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Media Portrayal of Women

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Killing Us Softly Reflection
One of the films that struck me the most was “Killing Us Softly”, the documentary on how advertising and the media as a whole, in general, can basically control this entire world. Sounds a bit drastic, but I really believe that this statement is true because of disgusting incidents that happen throughout the world from media portrayal today. The documentary effectively demonstrated how easy it is for advertising to send across various different hidden messages that can cause tremendous effects like bulimia, rapes, murders, disrespect towards women, and several other things that would lower a women’s self esteem level.
The documentary portrays women in such a way that it is derogatory. It sets a medium for women on what the perfect figure should look like. For example, since decades, the media has been showing women who barely weigh 110 pounds as an ideal weight to be. Don’t you think every girl who weighs over 110 pounds is going to try to do the impossible and attempt to fit into what society thinks is the norm? All due to the fact that the media has embedded it into our subconscious minds that this is acceptable. The more exposure we get of something, the more acceptable it becomes in our society, whether it’s wrong or right.
Personally, I’ve realized that the media brought about even my style of dressing. If you see a commercial on TV or in a magazine for a shirt you thought looked good, wouldn’t you buy it? I know I would. I guess that’s my problem. “Killing Us Softly” relates to several other works studied in the course. For example, in “The Life and Times of Rosie the Riveter” the media basically controlled every American society by turning women into the reciprocal of what they were used to being. The film also shows that if media were used in a constructive way, it would help tremendously to solve the many problems of racism and sexism that were also mentioned in this course. For instance, if there were commercials on how African Americans are treated differently than whites when applying for a job or doing anything for that matter, maybe people would start feeling guilty for being so narrow minded. If there were advertisements of women being equal instead of inferior in front of men, women would probably be viewed with more respect, which could even lead to equality in the payroll department.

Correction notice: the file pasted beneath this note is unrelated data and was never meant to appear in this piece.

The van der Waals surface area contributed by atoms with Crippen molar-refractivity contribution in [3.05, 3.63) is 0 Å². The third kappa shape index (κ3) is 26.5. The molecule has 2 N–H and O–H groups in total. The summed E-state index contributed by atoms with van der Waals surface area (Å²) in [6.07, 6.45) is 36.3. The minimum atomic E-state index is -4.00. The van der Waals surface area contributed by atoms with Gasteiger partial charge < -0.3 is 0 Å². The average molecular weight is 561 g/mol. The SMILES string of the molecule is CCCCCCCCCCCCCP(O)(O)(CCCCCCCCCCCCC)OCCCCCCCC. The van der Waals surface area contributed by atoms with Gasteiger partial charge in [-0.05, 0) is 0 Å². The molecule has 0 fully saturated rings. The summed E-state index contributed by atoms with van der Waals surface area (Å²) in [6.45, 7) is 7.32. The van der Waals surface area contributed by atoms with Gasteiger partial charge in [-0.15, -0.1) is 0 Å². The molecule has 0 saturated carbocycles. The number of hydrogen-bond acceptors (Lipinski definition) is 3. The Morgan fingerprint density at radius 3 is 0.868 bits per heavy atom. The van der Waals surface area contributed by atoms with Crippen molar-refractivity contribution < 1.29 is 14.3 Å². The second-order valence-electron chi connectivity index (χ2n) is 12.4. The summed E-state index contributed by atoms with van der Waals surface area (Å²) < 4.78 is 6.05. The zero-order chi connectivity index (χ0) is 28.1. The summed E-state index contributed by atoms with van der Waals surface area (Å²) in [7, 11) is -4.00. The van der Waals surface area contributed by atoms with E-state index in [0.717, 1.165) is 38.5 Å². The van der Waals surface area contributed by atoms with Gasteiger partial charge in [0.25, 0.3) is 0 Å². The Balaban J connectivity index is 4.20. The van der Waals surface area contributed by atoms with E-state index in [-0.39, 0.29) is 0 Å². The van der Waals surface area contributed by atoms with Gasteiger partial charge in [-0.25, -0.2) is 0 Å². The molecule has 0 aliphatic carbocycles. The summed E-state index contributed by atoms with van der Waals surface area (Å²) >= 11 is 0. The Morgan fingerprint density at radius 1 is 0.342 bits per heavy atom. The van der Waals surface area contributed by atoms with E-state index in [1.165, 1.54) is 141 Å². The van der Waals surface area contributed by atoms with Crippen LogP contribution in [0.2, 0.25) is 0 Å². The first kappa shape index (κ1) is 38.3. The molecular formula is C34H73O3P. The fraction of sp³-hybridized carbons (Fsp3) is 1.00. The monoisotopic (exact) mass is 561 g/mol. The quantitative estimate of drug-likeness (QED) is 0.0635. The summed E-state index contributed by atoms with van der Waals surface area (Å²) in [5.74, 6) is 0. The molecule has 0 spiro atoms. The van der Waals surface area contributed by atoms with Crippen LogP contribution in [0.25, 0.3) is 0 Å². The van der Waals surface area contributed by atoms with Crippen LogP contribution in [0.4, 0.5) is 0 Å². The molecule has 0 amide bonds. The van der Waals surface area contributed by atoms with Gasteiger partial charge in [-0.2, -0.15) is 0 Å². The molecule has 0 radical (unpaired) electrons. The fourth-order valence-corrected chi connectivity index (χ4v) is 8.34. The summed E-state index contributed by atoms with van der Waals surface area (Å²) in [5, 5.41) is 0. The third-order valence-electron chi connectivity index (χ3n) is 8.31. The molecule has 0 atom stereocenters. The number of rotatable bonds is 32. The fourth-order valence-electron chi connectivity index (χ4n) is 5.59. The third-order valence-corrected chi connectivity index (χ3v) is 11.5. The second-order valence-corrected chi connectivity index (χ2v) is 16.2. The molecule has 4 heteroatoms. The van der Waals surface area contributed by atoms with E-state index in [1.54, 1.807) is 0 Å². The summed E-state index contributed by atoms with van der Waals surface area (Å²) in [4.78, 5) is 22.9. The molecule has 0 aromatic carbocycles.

More often than not, women are displayed as “sex symbols” from the media. They are merely sex objects, as one will to call it. There is such an emphasis on the female body. It is used to sell literally anything pertaining or not pertaining to what is actually being advertised. They say a women’s body is to look like an hourglass, which, for example, would be symbolized by a coke bottle. The impacts of objectification on women’s self-image can be lasting. After being objectified, the damage can continue if we apply to ourselves the beauty standards that others have used to judge us. Particularly after someone uses our looks in an attempt to shame us, women often self objectify, (seeing our bodies as objects that exist for the pleasure of others) for some time afterwards. This only solidifies that the female body is an object rather than a person and the dehumanization of women is allowed because the media portrays for it to be acceptable.
I think this was an eye opening documentary because I always knew that the media had a great amount of influence on consumers, but I never stopped to think twice about how powerful it could be. Whether it is in a positive way or negative. Some people think that because they do not watch television it does not affect them, but no matter where you go, you are surrounded or exposed to advertisements. It’s something we need to be aware of to acknowledge the good and bad of these ads.

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